GE Healthcare building Swiss cell processing kit plant

GE Healthcare Life Sciences says a single-use kit plant it is building in Grens, Switzerland will serve cell and gene therapy firms in the EU and beyond.

The 7,360 square meter facility will be located in Grens near the French border. According to GE Life Sciences the facility will meet global regulatory requirements.

A spokesperson told us: “The new site will manufacture the single use kits for Sepax and Sefia cell processing systems and will allow us to increase our manufacturing capacity and scale as needed.

Image: Unsplash/eberhard grossgasteiger

“We are also expanding our R&D team at the site so that we may develop the enhanced solutions our customers need to bring new therapies to the market.”

The spokesperson added that “our Swiss operations are critical to our success in Cell and Gene Therapy, both for our products and the expertise of our staff. This new facility will expand and grow our current operations and is also well located to serve our European customer base.

Automation in demand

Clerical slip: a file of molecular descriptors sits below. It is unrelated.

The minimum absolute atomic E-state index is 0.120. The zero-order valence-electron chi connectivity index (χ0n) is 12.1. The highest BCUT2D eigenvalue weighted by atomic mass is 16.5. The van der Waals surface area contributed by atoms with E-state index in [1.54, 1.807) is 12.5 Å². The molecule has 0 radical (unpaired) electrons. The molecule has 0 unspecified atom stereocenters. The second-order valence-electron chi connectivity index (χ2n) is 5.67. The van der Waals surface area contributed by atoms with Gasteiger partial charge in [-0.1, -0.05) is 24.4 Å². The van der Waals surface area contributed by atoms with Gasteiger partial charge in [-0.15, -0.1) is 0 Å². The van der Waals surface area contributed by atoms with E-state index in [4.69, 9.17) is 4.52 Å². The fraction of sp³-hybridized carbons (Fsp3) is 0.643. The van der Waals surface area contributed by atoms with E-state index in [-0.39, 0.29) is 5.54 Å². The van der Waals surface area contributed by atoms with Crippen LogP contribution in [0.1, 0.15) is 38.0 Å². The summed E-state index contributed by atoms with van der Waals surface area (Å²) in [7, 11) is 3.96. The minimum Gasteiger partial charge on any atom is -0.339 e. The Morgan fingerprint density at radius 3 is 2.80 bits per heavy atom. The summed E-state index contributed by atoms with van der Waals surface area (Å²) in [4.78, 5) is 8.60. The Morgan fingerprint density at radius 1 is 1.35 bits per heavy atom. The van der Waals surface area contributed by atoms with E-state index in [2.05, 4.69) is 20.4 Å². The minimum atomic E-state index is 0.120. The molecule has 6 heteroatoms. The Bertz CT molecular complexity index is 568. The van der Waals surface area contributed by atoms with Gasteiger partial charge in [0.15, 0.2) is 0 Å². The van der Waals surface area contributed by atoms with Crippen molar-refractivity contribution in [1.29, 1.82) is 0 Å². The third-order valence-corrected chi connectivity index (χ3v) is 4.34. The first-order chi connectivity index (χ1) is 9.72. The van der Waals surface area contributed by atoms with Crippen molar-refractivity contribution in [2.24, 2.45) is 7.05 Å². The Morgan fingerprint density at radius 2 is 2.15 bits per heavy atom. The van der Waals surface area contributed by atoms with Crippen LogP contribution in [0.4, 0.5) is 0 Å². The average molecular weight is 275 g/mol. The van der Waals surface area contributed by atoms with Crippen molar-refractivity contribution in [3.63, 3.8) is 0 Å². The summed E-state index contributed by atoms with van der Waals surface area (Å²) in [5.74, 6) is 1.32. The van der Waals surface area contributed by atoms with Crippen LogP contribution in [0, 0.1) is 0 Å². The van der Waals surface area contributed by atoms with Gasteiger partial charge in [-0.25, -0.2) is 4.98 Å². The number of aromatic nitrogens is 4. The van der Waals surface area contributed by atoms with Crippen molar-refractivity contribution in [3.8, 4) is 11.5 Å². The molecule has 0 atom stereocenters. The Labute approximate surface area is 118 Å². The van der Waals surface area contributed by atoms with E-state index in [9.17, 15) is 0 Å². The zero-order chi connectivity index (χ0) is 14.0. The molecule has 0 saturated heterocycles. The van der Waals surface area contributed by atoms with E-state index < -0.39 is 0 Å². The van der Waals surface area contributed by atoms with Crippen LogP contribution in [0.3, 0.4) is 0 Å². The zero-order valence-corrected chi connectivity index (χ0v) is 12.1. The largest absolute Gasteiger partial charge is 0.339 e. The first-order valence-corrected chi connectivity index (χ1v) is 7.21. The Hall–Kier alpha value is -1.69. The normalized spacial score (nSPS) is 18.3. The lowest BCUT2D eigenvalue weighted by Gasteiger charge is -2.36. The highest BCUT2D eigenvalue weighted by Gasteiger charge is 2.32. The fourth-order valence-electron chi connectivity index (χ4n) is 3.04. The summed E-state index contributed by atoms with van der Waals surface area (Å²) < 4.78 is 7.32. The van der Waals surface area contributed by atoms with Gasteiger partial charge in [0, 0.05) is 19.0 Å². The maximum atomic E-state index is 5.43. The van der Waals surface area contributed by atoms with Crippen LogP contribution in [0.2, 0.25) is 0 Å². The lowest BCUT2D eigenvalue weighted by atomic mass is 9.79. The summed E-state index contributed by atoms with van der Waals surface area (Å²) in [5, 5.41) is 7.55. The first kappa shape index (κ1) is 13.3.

The Sepax and Sefia systems are designed to automate processing steps during cell and gene therapy development.

The spokeswoman explained that, “Single use kits are designed to be used with Sepax and Sefia cell processing systems.

“Through the use of a separation chamber manifolded to cell bags, these kits enable a variety of protocols including Cellwash, Culture Wash, Adipose protocols, Dilution, cell harvesting and expansion.”

Beyond manufacturing

GE has hired Dutch-Swiss firm Nemaco to design and build the facility, which is scheduled to be fully operational by 2022.

In addition to manufacturing capacity the facility will also house a centre of Excellence for cell and gene therapy manufacturing.

According to GE the facility will also serve as a base for European customer training and educational initiatives.

The facility will not be the first combined manufacturing and training centre GE has set up. In December, the firm announced its intention to build a single-use bioprocessing training facility in Guangzhou, China.

Prior to that GE teamed up with with Ireland’s National Institute for Bioprocessing Research and Training (NIBRT) to train biopharmaceutical engineers.

It has also partnered with the Jefferson Institute for Bioprocessing (JIB) and the University of Technology Sydney, Australia to develop training facilities.

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